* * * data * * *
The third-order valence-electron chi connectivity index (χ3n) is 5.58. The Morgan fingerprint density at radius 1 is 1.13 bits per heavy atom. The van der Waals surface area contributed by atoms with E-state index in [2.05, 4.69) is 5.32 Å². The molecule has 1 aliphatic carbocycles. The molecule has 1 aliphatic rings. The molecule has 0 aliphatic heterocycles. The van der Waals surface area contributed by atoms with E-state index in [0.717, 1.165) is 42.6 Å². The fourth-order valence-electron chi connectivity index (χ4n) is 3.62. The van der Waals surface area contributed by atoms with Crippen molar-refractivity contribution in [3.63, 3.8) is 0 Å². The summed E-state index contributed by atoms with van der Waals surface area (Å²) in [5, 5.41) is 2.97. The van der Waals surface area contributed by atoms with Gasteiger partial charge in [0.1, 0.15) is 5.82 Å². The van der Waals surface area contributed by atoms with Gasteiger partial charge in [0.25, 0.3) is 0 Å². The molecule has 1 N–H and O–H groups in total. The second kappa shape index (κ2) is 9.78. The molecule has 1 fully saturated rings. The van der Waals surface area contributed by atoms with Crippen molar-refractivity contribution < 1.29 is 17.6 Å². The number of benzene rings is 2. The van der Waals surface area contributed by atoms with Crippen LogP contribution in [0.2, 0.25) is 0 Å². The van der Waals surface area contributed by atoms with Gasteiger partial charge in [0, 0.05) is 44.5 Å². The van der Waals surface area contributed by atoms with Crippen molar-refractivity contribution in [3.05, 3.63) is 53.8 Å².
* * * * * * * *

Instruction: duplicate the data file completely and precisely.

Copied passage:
The third-order valence-electron chi connectivity index (χ3n) is 5.58. The Morgan fingerprint density at radius 1 is 1.13 bits per heavy atom. The van der Waals surface area contributed by atoms with E-state index in [2.05, 4.69) is 5.32 Å². The molecule has 1 aliphatic carbocycles. The molecule has 1 aliphatic rings. The molecule has 0 aliphatic heterocycles. The van der Waals surface area contributed by atoms with E-state index in [0.717, 1.165) is 42.6 Å². The fourth-order valence-electron chi connectivity index (χ4n) is 3.62. The van der Waals surface area contributed by atoms with Crippen molar-refractivity contribution in [3.63, 3.8) is 0 Å². The summed E-state index contributed by atoms with van der Waals surface area (Å²) in [5, 5.41) is 2.97. The van der Waals surface area contributed by atoms with Gasteiger partial charge in [0.1, 0.15) is 5.82 Å². The van der Waals surface area contributed by atoms with Gasteiger partial charge in [0.25, 0.3) is 0 Å². The molecule has 1 N–H and O–H groups in total. The second kappa shape index (κ2) is 9.78. The molecule has 1 fully saturated rings. The van der Waals surface area contributed by atoms with Crippen molar-refractivity contribution < 1.29 is 17.6 Å². The number of benzene rings is 2. The van der Waals surface area contributed by atoms with Crippen LogP contribution in [0.2, 0.25) is 0 Å². The van der Waals surface area contributed by atoms with Gasteiger partial charge in [0, 0.05) is 44.5 Å². The van der Waals surface area contributed by atoms with Crippen molar-refractivity contribution in [3.05, 3.63) is 53.8 Å².